Left Collectivism has roots in romanticism (inspired by Rousseau).  Romanticism was both an aesthetic and a value system.  It valued unthinking passion, sympathy, virtuous poverty, idyllic nature, danger, violence, and radicalism.  It devalued social consequences and conventional morality.  The romantic Lord Byron had a profound influence.  He was an aristocratic rebel who espoused rebellion, amorality, hero worship, militarism, and revolution.

Left Collectivism has roots in the slow and painful Industrial Revolution.  The state and society struggled with market forces in the painful birth of a new order.

Marx’s Sidekick
engelsFriedrich Engels

It’s easy to take for granted the benefits of modernity (health, wealth, knowledge, science, technology, medicine).  Those benefits came at a cost (still do and always will).

Our ancestors paid a lot of our bill.  We often hear complaints about the unequal distribution of economic benefits and costs (including pollution).  This feels unfair and can cause problems (even catastrophic problems).  We don’t appreciate how easy we have it, compared to the problems of our industrial past.

Marxism arose out of the problems of our industrial past.  Karl Marx often gets the spotlight.  (Maybe, it’s that legendary beard.)  Marx’s sidekick, Frederich Engels, seems like “that other guy” in the musical duo.  That’s so not true.  Engels had a budding solo career, before Marx.  Engels wrote a book that caught Marx’s eye – a book about the problems of our industrial past.  Engels (aged twenty-four) explored and studied these horrendous problems.

Engels went to England, sent by his “fanatical and despotic old man”.  His father ran a textile business, in the German Rhineland.  Germany lagged England in industrialization.  So, Engels’ father sent him to learn English business methods (and to get him away from his radical friends).  Engels was awed by English industry.  He found the working conditions revolting (and thought the workers should be revolting, too.)

Labor Pains

We’d call these working conditions “third world”.  There was economic dislocation.  Industrial areas were crowded and filthy.  The food supply was unhealthy.  Healthcare was lacking.  Workers endured long hours and unsafe working conditions.  They struggled to survive business cycles.  They competed against cheap immigrant labor.  Family and society were collapsing.  Government seemed unresponsive.

There was economic dislocation.  Global markets replaced local markets.  Large farms replaced small farms.  Factories replaced craftsmen.  Workers and families flocked from rural areas and villages to growing industrial towns and cities.  Once, they had been able to provide for themselves (at least a meager subsistence).  Now, their only option was “wage slavery” – industrial labor or (worse paid) agricultural labor.

slumSlum life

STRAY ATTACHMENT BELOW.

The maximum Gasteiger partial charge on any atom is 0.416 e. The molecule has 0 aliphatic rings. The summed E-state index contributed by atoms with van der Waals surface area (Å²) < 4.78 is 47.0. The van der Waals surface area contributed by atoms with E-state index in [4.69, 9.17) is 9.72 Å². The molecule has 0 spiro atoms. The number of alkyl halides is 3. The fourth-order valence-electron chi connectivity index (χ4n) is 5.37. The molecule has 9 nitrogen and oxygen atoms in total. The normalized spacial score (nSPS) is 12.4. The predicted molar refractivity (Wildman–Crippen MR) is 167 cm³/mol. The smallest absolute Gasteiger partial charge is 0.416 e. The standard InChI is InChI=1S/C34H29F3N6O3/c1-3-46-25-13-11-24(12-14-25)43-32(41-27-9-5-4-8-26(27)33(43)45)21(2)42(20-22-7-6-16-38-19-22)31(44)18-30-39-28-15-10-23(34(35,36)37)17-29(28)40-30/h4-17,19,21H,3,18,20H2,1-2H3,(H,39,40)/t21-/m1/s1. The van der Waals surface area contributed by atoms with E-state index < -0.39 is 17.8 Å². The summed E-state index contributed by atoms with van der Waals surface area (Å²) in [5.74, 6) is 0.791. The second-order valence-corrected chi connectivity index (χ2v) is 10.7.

Industrial areas were crowded and filthy.  Workers needed housing near work.  The grimy worker slums were suffocating mazes of filthy narrow streets and winding alleys.  Whole families shared single rooms (and single beds).  Families shared closets (empty of furniture) or crowded in attics and cellars (rank with sewage).  Sanitation and clean water were inadequate or lacking.  Streets were clogged with refuse, excrement, and live animals.  Rivers and streams were stagnant, foul, and reeking.

The food supply was unhealthy.  Swindlers cheated hungry workers, selling them tainted meat, spoiled vegetables, and adulterated food.  Some workers could afford meat, others sparingly, and some, not at all.  (The Irish lived on potatoes.)  Workers and their families were malnourished.  Many starved to death.  Protectionist laws made food (and other things) more expensive.

Healthcare was lacking.  In those days, even the best medicine was poor.  Quacks preyed on the workers or sold them patent medicines (that were ineffective, dangerous, or addicting).  There were rampant epidemics of typhus, cholera, smallpox, and scarlet fever.  Cancer and tuberculosis were common.  Injuries (work-related or otherwise) caused infection, tetanus, gangrene, or death.

child-laborChild labor

Workers endured long hours and unsafe working conditions.  Whole families (men, women, and young children) worked long hours (up to twelve hours).  Young boys and girls worked in coal mines.  Working mothers left babies and the young with caretakers, who drugged them (with laudanum).  Children died from poisoning, accidents, burns, and mishaps.  Industrial accidents were commonplace.  Industrial diseases were emerging (“black lung” in coal miners, scrotum cancer in chimney sweeps).

Workers struggled to survive business cycles.  Recurring booms and busts made it almost impossible for workers to save or own property.  Those who managed to save during a boom, were left penniless in the busts.  There was little social safety net to speak of.  Debtors prison was abolished, but the Poor Laws provided meager support to the needy.  In bad times, churches and charities were overstretched.

irish-famineIrish famine

Workers competed against cheap immigrant labor.  Irish arrived by the boatload, to escape dire poverty back home.  They were illiterate and spoke no English.  The Irish competed for the lowest paid, most backbreaking labor.  Barefoot and dressed in rags, they worked for next to nothing, and crowded together in the foulest dens (with their pigs).  They were infamous as drunks and brawlers.  (For them, meager wages and England’s worst slums were an improvement.)